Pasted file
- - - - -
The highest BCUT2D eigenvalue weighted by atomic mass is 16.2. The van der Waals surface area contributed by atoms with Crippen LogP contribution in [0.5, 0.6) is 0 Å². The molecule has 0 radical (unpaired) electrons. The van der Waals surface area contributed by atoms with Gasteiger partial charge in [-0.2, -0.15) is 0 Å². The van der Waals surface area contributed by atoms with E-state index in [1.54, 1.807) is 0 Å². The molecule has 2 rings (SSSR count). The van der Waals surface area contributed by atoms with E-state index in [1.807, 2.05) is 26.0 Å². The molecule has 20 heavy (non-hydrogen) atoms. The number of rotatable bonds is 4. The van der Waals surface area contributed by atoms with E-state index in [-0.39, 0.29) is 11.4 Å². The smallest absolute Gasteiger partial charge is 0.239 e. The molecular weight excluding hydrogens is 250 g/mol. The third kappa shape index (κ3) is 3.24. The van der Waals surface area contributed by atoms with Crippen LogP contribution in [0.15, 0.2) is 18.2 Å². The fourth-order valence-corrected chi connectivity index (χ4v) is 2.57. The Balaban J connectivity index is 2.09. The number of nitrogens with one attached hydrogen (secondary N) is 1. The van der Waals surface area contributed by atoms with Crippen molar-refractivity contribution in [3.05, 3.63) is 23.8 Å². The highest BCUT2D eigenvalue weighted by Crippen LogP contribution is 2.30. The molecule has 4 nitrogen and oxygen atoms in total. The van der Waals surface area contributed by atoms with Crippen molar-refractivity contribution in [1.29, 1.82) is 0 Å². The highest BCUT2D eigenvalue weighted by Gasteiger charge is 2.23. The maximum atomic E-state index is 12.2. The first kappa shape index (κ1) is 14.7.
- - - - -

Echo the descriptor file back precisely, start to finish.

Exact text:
The highest BCUT2D eigenvalue weighted by atomic mass is 16.2. The van der Waals surface area contributed by atoms with Crippen LogP contribution in [0.5, 0.6) is 0 Å². The molecule has 0 radical (unpaired) electrons. The van der Waals surface area contributed by atoms with Gasteiger partial charge in [-0.2, -0.15) is 0 Å². The van der Waals surface area contributed by atoms with E-state index in [1.54, 1.807) is 0 Å². The molecule has 2 rings (SSSR count). The van der Waals surface area contributed by atoms with E-state index in [1.807, 2.05) is 26.0 Å². The molecule has 20 heavy (non-hydrogen) atoms. The number of rotatable bonds is 4. The van der Waals surface area contributed by atoms with E-state index in [-0.39, 0.29) is 11.4 Å². The smallest absolute Gasteiger partial charge is 0.239 e. The molecular weight excluding hydrogens is 250 g/mol. The third kappa shape index (κ3) is 3.24. The van der Waals surface area contributed by atoms with Crippen LogP contribution in [0.15, 0.2) is 18.2 Å². The fourth-order valence-corrected chi connectivity index (χ4v) is 2.57. The Balaban J connectivity index is 2.09. The number of nitrogens with one attached hydrogen (secondary N) is 1. The van der Waals surface area contributed by atoms with Crippen molar-refractivity contribution in [3.05, 3.63) is 23.8 Å². The highest BCUT2D eigenvalue weighted by Crippen LogP contribution is 2.30. The molecule has 4 nitrogen and oxygen atoms in total. The van der Waals surface area contributed by atoms with Crippen molar-refractivity contribution in [1.29, 1.82) is 0 Å². The highest BCUT2D eigenvalue weighted by Gasteiger charge is 2.23. The maximum atomic E-state index is 12.2. The first kappa shape index (κ1) is 14.7.